Sunday, May 8, 2011
On Thursday Pace Law School hosted the conference Practically Grounded: Best Practices for Skill Building in Teaching Land Use, Environmental, and Sustainable Development Law. John Nolon and Patricia Salkin organized this event to advance the discussion they started with their recent article Practically Grounded: Convergence of Land Use Law Pedagogy and Best Practices, published in the Journal of Legal Education (2011). The conference was ably sponsored by the Pace Law School's Land Use Law Center for Sustainable Development and the Kheel Center on the Resolution of Environmental Interest Disputes; and Albany Law School's Government Law Center and the Center for Excellence in Law Teaching.
The conference brought together a diverse group of people from across disciplines and the legal profession. Among academics, there were land use and environmental law profs, as one would expect, but also a number of scholars who brought their particular expertise and experience in legal education and the best practices movement. There was also some great participation from practitioners and students at the event. A lot of great ideas were shared. Here's a quick rundown of the presentations:
After the introduction by Profs. Nolon and Salkin, the first panel was an overview discussion of the context of skill and value teaching in law schools and a very helpful discussion of the (much-discussed but less-well-understood) Carnegie Report and Best Practices Report. Mary Lynch (Albany Law, and also editor of the Best Practices for Legal Education Blog), Jill Gross (Pace), and Vanessa Merton (Pace) conducted this informative discussion along with a humorous role-playing excercise.
The next panel was "Clinics and Values." Our own co-blogger Jamie Roskie (Georgia) presented "Values as Part of the Clinical Experience," exploring the role of values in student land use clinical work. Michael Burger (Roger Williams) gave an interesting take on intrapersonal intelligence and advocacy in "Psychological Intelligence as a Lawyering Skill: Integrating Students' Values into Doctrinal Analysis of Environmental Law & Policy."
Panel 3 was "Stakeholders and Role Playing." Karl Coplan (Pace), in "Teaching Environmental Law Skills Through Interest Group Role-Playing," blew many of us away with how extensively he uses role playing exercises in a capstone environmental law class. Andrea McArcle (CUNY) spoke about her fascinating newly-designed course in "Learning in Context: Land Use and Community Lawyering."
The next panel was on "Research and Writing." Dwight Merriam (Vermont Law; Robinson & Cole LLP) presented "Out of the Nest: Getting Students Published" from his intensive land use writing seminar. Yours truly (South Texas) then spoke about "Research and Writing as Best Practices in Teaching Land Use."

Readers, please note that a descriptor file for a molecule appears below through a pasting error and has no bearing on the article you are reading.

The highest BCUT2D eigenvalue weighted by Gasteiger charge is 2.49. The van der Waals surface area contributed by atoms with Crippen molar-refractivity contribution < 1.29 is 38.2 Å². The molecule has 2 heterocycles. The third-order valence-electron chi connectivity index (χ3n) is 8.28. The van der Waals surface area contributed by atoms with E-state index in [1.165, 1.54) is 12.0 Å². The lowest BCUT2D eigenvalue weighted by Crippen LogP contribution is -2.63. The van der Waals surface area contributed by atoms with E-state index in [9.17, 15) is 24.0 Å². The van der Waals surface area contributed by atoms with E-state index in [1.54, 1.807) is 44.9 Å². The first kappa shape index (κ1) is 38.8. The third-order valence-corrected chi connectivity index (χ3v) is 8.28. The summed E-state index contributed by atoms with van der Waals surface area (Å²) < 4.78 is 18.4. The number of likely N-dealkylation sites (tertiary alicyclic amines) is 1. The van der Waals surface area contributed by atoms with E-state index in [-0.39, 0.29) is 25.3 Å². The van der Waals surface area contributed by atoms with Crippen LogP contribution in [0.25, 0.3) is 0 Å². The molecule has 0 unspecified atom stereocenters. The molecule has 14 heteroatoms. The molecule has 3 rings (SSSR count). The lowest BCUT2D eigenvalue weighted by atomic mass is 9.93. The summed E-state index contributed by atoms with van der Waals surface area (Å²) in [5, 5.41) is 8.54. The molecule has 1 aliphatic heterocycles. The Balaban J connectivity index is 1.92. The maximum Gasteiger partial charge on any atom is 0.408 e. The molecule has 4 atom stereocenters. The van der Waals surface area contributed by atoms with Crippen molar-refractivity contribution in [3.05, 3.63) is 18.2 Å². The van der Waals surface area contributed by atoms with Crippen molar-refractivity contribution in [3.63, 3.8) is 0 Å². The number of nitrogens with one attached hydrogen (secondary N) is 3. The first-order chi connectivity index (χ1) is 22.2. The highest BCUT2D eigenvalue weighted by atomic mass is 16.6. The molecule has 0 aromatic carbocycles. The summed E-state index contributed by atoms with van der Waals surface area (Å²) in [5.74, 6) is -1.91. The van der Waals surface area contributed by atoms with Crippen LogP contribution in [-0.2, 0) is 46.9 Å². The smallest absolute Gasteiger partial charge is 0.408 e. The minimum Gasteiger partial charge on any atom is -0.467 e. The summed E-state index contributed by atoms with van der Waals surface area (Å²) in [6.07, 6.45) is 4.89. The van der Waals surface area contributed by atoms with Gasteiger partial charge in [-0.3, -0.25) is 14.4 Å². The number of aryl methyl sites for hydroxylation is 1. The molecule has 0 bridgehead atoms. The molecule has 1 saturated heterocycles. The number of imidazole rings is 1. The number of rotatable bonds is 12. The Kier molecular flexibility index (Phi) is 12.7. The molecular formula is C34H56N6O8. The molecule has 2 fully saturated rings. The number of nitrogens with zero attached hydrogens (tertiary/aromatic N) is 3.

The fifth panel featured two of our recent guest-bloggers on "Science and Other Disciplines." Jessica Owley (Buffalo) discussed an innovative project called "Distributed Graduate Seminars," where six universities have cooperated to teach an interdisciplinary course on conservation easements. Jon Rosenbloom (Drake) showed how he engaged his students in real local policy issues in "Now We're Cooking! Adding Practical Application to the Recipe for Teaching Sustainability."
Finally, we heard about "Problem Solving." Michael Lewyn (Florida Coastal) discussed his approach to livening up a seminar course by getting students to see practical applications in "Experiential Learning through Field Trips and Seminars." Keith Hirokawa (Albany) closed with "Teaching Law from the Dirt," which discussed his use of and class visit to a real local development project.
The papers were all very interesting, and will be published online in a forthcoming issue of the Pace Law Review.
This was a really enjoyable conference and, I think, a very important one too. It was absolutely fascinating to learn about so much innovation and creativity that is actually taking place in (and outside of) our classrooms. One of the common themes--proceeding from the organizers' Practically Grounded article--is that land use is uniquely suited to the application of the best practices movement. But I think that any field could profit from a discussion like this. It's a great time to be teaching land use.
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